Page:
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FG expands on gender inclusion through GRESP

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By Mercy Kelani

Research into gender-responsive ed. plans in 6 states was initiated in 2021.

A recent report on Gender Review and Advocacy for Gender Responsive Education Sector Planning (GRESP) in Nigeria has been launched by the dRPC Research and Projects Centre in collaboration with Malala Fund. On February 27, 2024, a report was published that analysed gender inclusion in Nigeria’s State Education Sector Plans (SESPs) over a span of 11 years. In Nigeria, SESPs is the sole education policy that integrates objectives for girls’ education into the education system and sets specific benchmarks for government results in basic education.

Researchers at dRPC conducted a review to assess the effectiveness of the Global Partnership for Education’s theory of change in promoting gender equality in girls’ education outcomes. The research into gender-responsive education plans in six Nigerian states was initiated in 2021, according to Judith-Ann Walker, the Executive Director of dRPC, who mentioned this in her introductory statement. Ms. Ann-Walker expressed enthusiasm for the project, stating that they are optimistic about the potential usefulness of the report for both Civil Society Organizations (CSOs) and government officials.

President Tinubu is dedicated to promoting gender equality.

Also, the Malala Fund shared their enthusiasm for the release and recognized the important contribution of dRPC in the research. Femi Aderibigbe, who works as the advocacy manager for Malala Fund, expressed the organization’s focus on promoting policies and providing resources to overcome obstacles hindering girls’ access to education. Fatima Faruk, the Senior Special Assistant to President Bola Tinubu on Women Affairs, expressed her joy at the report’s acknowledgment of the crucial importance of dismantling gender obstacles and ensuring equal opportunities for every child, irrespective of gender.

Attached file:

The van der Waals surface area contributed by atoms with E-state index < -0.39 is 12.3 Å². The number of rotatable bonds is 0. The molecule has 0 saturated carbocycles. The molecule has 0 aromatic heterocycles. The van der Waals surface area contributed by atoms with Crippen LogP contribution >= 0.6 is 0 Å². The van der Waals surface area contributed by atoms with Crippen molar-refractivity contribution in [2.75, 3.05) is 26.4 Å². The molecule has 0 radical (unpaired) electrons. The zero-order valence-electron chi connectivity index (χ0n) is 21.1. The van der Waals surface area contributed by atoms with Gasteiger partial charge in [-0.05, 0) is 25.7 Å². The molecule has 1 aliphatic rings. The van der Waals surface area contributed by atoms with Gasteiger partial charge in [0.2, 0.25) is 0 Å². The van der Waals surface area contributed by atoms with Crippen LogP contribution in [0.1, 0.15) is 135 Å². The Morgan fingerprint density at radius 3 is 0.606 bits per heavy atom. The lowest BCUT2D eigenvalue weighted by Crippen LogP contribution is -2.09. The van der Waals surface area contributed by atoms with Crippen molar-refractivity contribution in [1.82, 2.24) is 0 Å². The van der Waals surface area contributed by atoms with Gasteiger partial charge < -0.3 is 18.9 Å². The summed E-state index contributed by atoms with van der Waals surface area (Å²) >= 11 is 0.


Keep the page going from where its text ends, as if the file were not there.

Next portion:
Ms. Faruk stated that gender inequality within the Nigerian education system has been preventing young women from reaching their full potential for many years. In her statement, Faruk emphasized President Tinubu’s dedication to promoting gender equality, as well as her office’s efforts to support the advancement of women and girls in various industries. The purpose of the study was to assess how effective the Global Partnership for Education’s gender responsiveness theory of change is in explaining the outcomes of girls’ education.

The analysis indicated strong and reliable correlations.

Utilizing a combination of research methods, the gender assessment initially examined the trends in educational outcomes for two girls. This analysis aimed to identify patterns before and during the implementation of education sector plans in Nigeria from 2012 to 2023. The gender review looked at six states – Jigawa, Kaduna, Kano, Katsina, Sokoto, and Zamfara. It was discovered that in states like Jigawa, where girls had higher secondary school completion rates during the planning years, child marriage rates were lower.

Furthermore, the gender review’s second phase delved into the connections between the progress of girls’ education outcomes identified in the initial analysis and the bureaucratic systems and operations outlined in the GPE model for gender-inclusive education. The analysis indicated strong and reliable correlations, affirming the effectiveness of the GPE model for gender-responsive education planning. Ms. Faruk emphasized the importance of her office in addressing crucial issues like ensuring social inclusion and political empowerment for women, promoting economic empowerment, combating domestic violence and abuse, assisting marginalized women in Nigeria, and advocating for educational equality. These areas were the main focus of the program.

Related Article: Gender Equality should be Checked in Nigeria

In place of the Minister of Women Affairs, Uju Kennedy, an official from the ministry expressed appreciation for the researchers who released a report on gender issues in education at just the right moment. One of Mr. Shofokeye’s observations was the rising population of children not attending school in the south-eastern region, particularly in Anambra State. He attributed this trend to cultural, religious, and social customs as well as informal rules that encourage segregation within educational institutions. He noticed that current policies and laws aimed at promoting gender equality, inclusion, and safety in schools were not being effectively implemented.

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